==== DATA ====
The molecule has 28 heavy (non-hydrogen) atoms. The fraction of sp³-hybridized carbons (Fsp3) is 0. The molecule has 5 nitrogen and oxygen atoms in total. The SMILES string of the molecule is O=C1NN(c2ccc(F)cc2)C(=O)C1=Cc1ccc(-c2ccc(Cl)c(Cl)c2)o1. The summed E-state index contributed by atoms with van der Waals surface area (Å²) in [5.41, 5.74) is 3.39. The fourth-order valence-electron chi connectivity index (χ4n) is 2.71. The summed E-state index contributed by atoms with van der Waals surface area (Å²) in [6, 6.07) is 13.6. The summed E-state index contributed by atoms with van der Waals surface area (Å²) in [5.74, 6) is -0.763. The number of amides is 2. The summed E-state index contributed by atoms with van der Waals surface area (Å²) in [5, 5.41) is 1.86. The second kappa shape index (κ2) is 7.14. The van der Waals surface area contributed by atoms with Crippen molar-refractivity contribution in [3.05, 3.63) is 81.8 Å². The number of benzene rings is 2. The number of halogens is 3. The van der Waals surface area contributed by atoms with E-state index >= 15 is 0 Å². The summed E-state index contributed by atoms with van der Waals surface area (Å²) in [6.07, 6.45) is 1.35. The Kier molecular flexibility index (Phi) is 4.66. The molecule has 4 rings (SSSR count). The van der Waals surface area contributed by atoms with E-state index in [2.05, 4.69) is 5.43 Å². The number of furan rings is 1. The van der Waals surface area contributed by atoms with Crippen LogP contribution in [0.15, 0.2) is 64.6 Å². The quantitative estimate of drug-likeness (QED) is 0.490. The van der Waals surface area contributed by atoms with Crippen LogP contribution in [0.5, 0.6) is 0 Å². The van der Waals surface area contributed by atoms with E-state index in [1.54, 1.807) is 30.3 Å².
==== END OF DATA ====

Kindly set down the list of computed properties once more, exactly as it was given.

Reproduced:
The molecule has 28 heavy (non-hydrogen) atoms. The fraction of sp³-hybridized carbons (Fsp3) is 0. The molecule has 5 nitrogen and oxygen atoms in total. The SMILES string of the molecule is O=C1NN(c2ccc(F)cc2)C(=O)C1=Cc1ccc(-c2ccc(Cl)c(Cl)c2)o1. The summed E-state index contributed by atoms with van der Waals surface area (Å²) in [5.41, 5.74) is 3.39. The fourth-order valence-electron chi connectivity index (χ4n) is 2.71. The summed E-state index contributed by atoms with van der Waals surface area (Å²) in [6, 6.07) is 13.6. The summed E-state index contributed by atoms with van der Waals surface area (Å²) in [5.74, 6) is -0.763. The number of amides is 2. The summed E-state index contributed by atoms with van der Waals surface area (Å²) in [5, 5.41) is 1.86. The second kappa shape index (κ2) is 7.14. The van der Waals surface area contributed by atoms with Crippen molar-refractivity contribution in [3.05, 3.63) is 81.8 Å². The number of benzene rings is 2. The number of halogens is 3. The van der Waals surface area contributed by atoms with E-state index >= 15 is 0 Å². The summed E-state index contributed by atoms with van der Waals surface area (Å²) in [6.07, 6.45) is 1.35. The Kier molecular flexibility index (Phi) is 4.66. The molecule has 4 rings (SSSR count). The van der Waals surface area contributed by atoms with E-state index in [2.05, 4.69) is 5.43 Å². The number of furan rings is 1. The van der Waals surface area contributed by atoms with Crippen LogP contribution in [0.15, 0.2) is 64.6 Å². The quantitative estimate of drug-likeness (QED) is 0.490. The van der Waals surface area contributed by atoms with Crippen LogP contribution in [0.5, 0.6) is 0 Å². The van der Waals surface area contributed by atoms with E-state index in [1.54, 1.807) is 30.3 Å².